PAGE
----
National Lottery should follow Britain’s example
It is readily apparent that the new Forty Thieves are salivating at the thought of the National Lottery coming to fruition and who can get their sticky fingers into the expected bonanza.
So letís take a look at how it should be set up. Letís follow how it was done in Britain.
First, the Government of John Major franchised the Camelot Group to run the lottery from three companies who had also bid. Second, they issued a set of rules to be governed by a commissioner and a committee to oversee the running of the lottery ó they having no political connections. This committee is to be changed every five to seven years.
The Government would have no further involvement, with 50 per cent of proceeds going towards the prize fund, 28 per cent to good causes ó ie, sport and charitable causes (a similar list made up by the Government of Bermuda could include listed charitable organisations ó 12 per cent to the Government as tax, 5 per cent to retailers who sell the tickets, and 5 per cent to Camelot as profit).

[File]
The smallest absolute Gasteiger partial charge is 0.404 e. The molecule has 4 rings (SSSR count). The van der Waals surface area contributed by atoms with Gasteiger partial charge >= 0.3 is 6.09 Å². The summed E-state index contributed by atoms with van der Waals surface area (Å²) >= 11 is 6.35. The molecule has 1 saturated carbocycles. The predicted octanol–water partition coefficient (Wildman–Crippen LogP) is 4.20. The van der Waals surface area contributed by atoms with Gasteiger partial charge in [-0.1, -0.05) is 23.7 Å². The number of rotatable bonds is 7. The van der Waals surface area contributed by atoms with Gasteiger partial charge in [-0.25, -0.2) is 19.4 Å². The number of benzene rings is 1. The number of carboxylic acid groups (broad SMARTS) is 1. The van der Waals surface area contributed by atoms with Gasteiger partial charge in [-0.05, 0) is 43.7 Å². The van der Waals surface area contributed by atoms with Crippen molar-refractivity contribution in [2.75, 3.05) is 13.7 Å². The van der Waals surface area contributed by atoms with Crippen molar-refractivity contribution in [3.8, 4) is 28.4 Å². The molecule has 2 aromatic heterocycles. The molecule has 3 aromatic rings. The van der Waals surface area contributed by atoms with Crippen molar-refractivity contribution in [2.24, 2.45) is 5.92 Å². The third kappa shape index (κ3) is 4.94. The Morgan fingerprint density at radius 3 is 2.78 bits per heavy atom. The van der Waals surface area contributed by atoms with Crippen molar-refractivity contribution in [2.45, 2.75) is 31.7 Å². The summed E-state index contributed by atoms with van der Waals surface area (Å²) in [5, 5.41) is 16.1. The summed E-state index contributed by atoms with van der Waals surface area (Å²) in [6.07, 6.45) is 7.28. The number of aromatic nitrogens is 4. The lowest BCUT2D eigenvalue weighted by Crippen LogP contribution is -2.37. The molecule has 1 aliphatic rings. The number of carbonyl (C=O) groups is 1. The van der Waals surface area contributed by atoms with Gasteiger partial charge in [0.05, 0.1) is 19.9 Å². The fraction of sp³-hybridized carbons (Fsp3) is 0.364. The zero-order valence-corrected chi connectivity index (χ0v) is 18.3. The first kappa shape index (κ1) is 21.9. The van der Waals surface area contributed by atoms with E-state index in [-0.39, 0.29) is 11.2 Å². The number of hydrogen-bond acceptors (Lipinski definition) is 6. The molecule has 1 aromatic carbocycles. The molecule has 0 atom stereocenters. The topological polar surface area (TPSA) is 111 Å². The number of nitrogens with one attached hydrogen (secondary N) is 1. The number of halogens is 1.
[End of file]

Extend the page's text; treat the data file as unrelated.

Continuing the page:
The books are audited by an independent international company with no attachments to the lottery. What intrigues most people that I know is why does it appear that only one company has been considered for casino gaming in Bermuda. Was it ever made public for bidders? If not, why not? And why is the Government getting so involved?
Yes, Iím for a lottery, but letís have it run as in Britain: honestly, no hidden agenda, openly audited and no political interference.
We live in hope.
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